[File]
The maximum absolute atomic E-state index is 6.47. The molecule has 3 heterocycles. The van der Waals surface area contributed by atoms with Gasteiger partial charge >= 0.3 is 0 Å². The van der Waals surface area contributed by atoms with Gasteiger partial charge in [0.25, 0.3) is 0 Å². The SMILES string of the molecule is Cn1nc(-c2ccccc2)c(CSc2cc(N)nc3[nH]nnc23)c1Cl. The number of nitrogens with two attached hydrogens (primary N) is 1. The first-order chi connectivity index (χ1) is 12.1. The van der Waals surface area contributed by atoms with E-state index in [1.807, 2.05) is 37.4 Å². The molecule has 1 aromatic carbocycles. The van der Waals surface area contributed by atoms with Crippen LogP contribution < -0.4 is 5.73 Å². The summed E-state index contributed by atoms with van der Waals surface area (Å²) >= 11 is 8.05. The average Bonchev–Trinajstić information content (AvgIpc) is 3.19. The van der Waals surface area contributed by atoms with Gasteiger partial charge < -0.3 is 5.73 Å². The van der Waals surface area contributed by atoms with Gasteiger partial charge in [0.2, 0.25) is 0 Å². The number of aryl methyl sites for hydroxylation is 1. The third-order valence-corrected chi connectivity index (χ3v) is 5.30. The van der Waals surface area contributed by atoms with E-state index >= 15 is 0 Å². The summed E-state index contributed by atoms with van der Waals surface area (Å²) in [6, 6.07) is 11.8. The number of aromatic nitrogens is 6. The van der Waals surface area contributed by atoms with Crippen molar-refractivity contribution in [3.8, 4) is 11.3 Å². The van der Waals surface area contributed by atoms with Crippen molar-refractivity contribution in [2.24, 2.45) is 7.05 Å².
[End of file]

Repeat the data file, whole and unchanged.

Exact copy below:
The maximum absolute atomic E-state index is 6.47. The molecule has 3 heterocycles. The van der Waals surface area contributed by atoms with Gasteiger partial charge >= 0.3 is 0 Å². The van der Waals surface area contributed by atoms with Gasteiger partial charge in [0.25, 0.3) is 0 Å². The SMILES string of the molecule is Cn1nc(-c2ccccc2)c(CSc2cc(N)nc3[nH]nnc23)c1Cl. The number of nitrogens with two attached hydrogens (primary N) is 1. The first-order chi connectivity index (χ1) is 12.1. The van der Waals surface area contributed by atoms with E-state index in [1.807, 2.05) is 37.4 Å². The molecule has 1 aromatic carbocycles. The van der Waals surface area contributed by atoms with Crippen LogP contribution < -0.4 is 5.73 Å². The summed E-state index contributed by atoms with van der Waals surface area (Å²) >= 11 is 8.05. The average Bonchev–Trinajstić information content (AvgIpc) is 3.19. The van der Waals surface area contributed by atoms with Gasteiger partial charge < -0.3 is 5.73 Å². The van der Waals surface area contributed by atoms with Gasteiger partial charge in [0.2, 0.25) is 0 Å². The number of aryl methyl sites for hydroxylation is 1. The third-order valence-corrected chi connectivity index (χ3v) is 5.30. The van der Waals surface area contributed by atoms with E-state index >= 15 is 0 Å². The summed E-state index contributed by atoms with van der Waals surface area (Å²) in [6, 6.07) is 11.8. The number of aromatic nitrogens is 6. The van der Waals surface area contributed by atoms with Crippen molar-refractivity contribution in [3.8, 4) is 11.3 Å². The van der Waals surface area contributed by atoms with Crippen molar-refractivity contribution in [2.24, 2.45) is 7.05 Å².